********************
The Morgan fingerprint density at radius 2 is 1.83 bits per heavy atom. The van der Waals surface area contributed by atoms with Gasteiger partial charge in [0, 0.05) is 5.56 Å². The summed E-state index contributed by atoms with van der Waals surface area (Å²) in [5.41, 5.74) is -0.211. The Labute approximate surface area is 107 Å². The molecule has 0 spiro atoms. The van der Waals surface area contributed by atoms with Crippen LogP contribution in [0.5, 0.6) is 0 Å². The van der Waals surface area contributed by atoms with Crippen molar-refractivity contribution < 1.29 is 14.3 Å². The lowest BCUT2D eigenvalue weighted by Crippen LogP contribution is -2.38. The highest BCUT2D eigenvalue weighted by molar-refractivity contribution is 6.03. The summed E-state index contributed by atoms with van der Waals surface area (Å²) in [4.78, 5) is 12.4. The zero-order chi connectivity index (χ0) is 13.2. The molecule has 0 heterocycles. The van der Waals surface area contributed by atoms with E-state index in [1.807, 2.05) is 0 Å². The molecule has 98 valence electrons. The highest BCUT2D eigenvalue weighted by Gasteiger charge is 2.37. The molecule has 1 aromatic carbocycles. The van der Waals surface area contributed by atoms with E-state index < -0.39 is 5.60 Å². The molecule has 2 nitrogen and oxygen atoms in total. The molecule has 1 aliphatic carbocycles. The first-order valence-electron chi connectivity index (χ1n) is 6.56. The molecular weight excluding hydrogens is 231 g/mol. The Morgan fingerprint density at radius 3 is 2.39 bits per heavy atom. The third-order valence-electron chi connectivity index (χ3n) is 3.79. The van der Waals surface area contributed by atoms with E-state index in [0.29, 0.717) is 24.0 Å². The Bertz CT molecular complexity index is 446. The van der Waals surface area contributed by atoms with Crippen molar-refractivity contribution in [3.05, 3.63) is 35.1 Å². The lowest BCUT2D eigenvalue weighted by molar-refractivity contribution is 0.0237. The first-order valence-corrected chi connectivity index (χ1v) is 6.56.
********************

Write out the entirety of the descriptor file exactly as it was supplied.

The Morgan fingerprint density at radius 2 is 1.83 bits per heavy atom. The van der Waals surface area contributed by atoms with Gasteiger partial charge in [0, 0.05) is 5.56 Å². The summed E-state index contributed by atoms with van der Waals surface area (Å²) in [5.41, 5.74) is -0.211. The Labute approximate surface area is 107 Å². The molecule has 0 spiro atoms. The van der Waals surface area contributed by atoms with Crippen LogP contribution in [0.5, 0.6) is 0 Å². The van der Waals surface area contributed by atoms with Crippen molar-refractivity contribution < 1.29 is 14.3 Å². The lowest BCUT2D eigenvalue weighted by Crippen LogP contribution is -2.38. The highest BCUT2D eigenvalue weighted by molar-refractivity contribution is 6.03. The summed E-state index contributed by atoms with van der Waals surface area (Å²) in [4.78, 5) is 12.4. The zero-order chi connectivity index (χ0) is 13.2. The molecule has 0 heterocycles. The van der Waals surface area contributed by atoms with E-state index in [1.807, 2.05) is 0 Å². The molecule has 98 valence electrons. The highest BCUT2D eigenvalue weighted by Gasteiger charge is 2.37. The molecule has 1 aromatic carbocycles. The van der Waals surface area contributed by atoms with E-state index < -0.39 is 5.60 Å². The molecule has 2 nitrogen and oxygen atoms in total. The molecule has 1 aliphatic carbocycles. The first-order valence-electron chi connectivity index (χ1n) is 6.56. The molecular weight excluding hydrogens is 231 g/mol. The Morgan fingerprint density at radius 3 is 2.39 bits per heavy atom. The third-order valence-electron chi connectivity index (χ3n) is 3.79. The van der Waals surface area contributed by atoms with E-state index in [0.29, 0.717) is 24.0 Å². The Bertz CT molecular complexity index is 446. The van der Waals surface area contributed by atoms with Crippen molar-refractivity contribution in [3.05, 3.63) is 35.1 Å². The lowest BCUT2D eigenvalue weighted by molar-refractivity contribution is 0.0237. The first-order valence-corrected chi connectivity index (χ1v) is 6.56.